Everyone wants to buy gold at cheap rates regardless of current prices. Some bonds and stocks, and even mints, online sellers, and antique dealers come up as options. However, the collector’s gold offered by such sources is not always pure. So how can a serious investor buy gold at good prices?
1 – Factors that affect gold rates
Before deciding to buy gold at ‘bargain’ prices, one must be aware of the dynamics that influence rates. These include:
- Gold quantity and quality
- The form of gold on offer
- The source of the gold
- The dealer
2 – Buying physical gold
It is recommended that investors buy gold bullion or coins of a significantly higher weight/value, since purchasing high-demand coins such as Krugerrands ensures that their prices appreciate faster and yield better returns. Buying gold of a lesser weight/value may be easier on the pocket at first, but will yield lower returns in the long run. This is because storage, insurance, and shipping costs are passed on from the mint to the seller, which eventually reflects in the retail price. To summarize, this makes bullion or coins of a higher weight more desirable since they have fewer price mark-ups and are more inexpensive per gram.
3 – Purchasing gold online
If you would rather buy gold from the convenience of your home, take note: make purchases only from accredited dealers who are part of the World Gold Council (WGC). You can find out more about these dealers on the WGC website to avoid getting cheated or scammed by unscrupulous or fake online vendors.
4 – Going straight to the source
Travelling to a gold mine sounds like a ‘far off’ idea, and it is. However, the fact is that gold prices are cheapest when the metal is just mined, because there is no value chain involved. Entrepreneurs and businesspeople in particular can consider opening dealerships in a gold-producing nation to make the most of low costs due to closer proximity to mines.
5 – Buy gold after its price has fallen
The best time to buy gold is, of course, when its rate depreciates a bit. However, don’t wait for prices to hit absolute rock bottom, as there’s no telling if anyone can get assumptions down to the T.
The precious metals market is a highly dynamic one, with most of its activity being spurred by gold prices. The price of the yellow metal is propelled by demand and supply, but there are several other factors that influence its day-to-day value. These include its viability as a long-term investment, which makes it a global currency in the truest sense of the word.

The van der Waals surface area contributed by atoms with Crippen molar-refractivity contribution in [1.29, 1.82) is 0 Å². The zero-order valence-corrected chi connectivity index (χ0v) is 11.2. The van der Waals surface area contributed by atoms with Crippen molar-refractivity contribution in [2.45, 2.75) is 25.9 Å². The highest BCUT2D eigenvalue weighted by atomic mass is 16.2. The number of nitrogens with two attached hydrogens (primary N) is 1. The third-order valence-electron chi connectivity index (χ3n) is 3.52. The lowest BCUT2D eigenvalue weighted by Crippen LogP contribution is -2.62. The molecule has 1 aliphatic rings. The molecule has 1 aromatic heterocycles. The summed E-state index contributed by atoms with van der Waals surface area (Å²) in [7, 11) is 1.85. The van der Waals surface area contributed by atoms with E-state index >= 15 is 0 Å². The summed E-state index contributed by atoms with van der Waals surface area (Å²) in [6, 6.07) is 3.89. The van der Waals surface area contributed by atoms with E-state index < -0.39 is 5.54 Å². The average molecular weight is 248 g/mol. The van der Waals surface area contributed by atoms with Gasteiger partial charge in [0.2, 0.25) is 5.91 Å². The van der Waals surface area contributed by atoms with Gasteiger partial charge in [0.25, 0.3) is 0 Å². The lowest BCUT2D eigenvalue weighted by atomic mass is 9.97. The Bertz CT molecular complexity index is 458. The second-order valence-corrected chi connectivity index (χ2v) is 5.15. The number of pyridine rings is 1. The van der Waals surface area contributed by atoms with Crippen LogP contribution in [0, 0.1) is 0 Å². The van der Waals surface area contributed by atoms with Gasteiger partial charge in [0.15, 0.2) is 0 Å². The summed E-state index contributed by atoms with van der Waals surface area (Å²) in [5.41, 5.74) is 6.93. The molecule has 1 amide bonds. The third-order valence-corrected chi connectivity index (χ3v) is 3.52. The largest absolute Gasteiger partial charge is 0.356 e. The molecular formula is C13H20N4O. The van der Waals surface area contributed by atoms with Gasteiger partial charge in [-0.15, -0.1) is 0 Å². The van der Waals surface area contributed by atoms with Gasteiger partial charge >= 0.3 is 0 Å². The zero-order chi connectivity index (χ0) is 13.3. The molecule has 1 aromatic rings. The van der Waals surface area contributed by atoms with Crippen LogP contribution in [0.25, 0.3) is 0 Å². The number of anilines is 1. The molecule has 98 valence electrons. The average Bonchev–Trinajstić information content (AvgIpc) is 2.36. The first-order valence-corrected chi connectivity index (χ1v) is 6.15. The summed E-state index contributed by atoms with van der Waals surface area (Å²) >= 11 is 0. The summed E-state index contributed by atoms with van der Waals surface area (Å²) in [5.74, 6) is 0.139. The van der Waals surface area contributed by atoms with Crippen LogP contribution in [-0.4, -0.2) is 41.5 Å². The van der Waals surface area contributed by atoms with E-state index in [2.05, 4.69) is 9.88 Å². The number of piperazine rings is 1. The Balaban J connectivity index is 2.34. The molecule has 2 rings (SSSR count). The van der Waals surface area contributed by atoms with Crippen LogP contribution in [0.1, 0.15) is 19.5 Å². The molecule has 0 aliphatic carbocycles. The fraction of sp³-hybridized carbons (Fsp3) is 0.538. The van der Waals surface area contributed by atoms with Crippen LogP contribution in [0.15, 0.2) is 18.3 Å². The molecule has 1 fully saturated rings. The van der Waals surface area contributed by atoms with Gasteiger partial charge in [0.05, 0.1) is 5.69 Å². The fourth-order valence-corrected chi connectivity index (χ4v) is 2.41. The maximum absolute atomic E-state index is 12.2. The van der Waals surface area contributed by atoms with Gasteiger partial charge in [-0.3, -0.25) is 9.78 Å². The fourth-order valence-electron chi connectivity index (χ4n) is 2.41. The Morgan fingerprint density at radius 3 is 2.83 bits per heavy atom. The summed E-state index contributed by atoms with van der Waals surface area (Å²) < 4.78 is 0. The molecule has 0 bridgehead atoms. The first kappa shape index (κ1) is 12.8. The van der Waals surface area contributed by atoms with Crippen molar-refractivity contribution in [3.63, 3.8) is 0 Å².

Gold prices have skyrocketed over the decades in comparison to other national currencies. What drives this momentum, and why?
Gold and global currencies
The gold market is largely influenced by the trade of both physical and ‘contract’ gold, as well as the value of the U.S. dollar. The need to buy gold in any form is inversely proportional to the might of the American dollar: the stronger the U.S. dollar, the lower the price of gold, and vice versa.
However, any change in the buying and selling patterns of gold is owing to currency fluctuation worldwide and is not just limited to the U.S. dollar.
Gold and central reserves
Central reserves the world over hold the highest concentration of gold bullion. As a result, gold prices are also highly dependent on the policies of, and the reserves in such institutions. If a central bank sells off a certain percent of its gold reserve, the price of the metal may fall. On the opposite side of the coin, however, its value may increase if banks fail to provide adequate investment returns to customers.
Global crises of a political or economic nature also have a significant impact on gold prices. National currencies can take a hit during times of uncertainty, and this is when the demand for gold rises since it is then viewed as a ‘safe investment’.
The above mentioned points present a very brief overview on what drives global gold prices. The standard accepted benchmark for determining the value of the metal is the London Gold Market Fixing, which comprises of five firms that buy and sell gold bullion. These firms are:
- Barclays Capital
- Deutsche Bank
- Societe Generale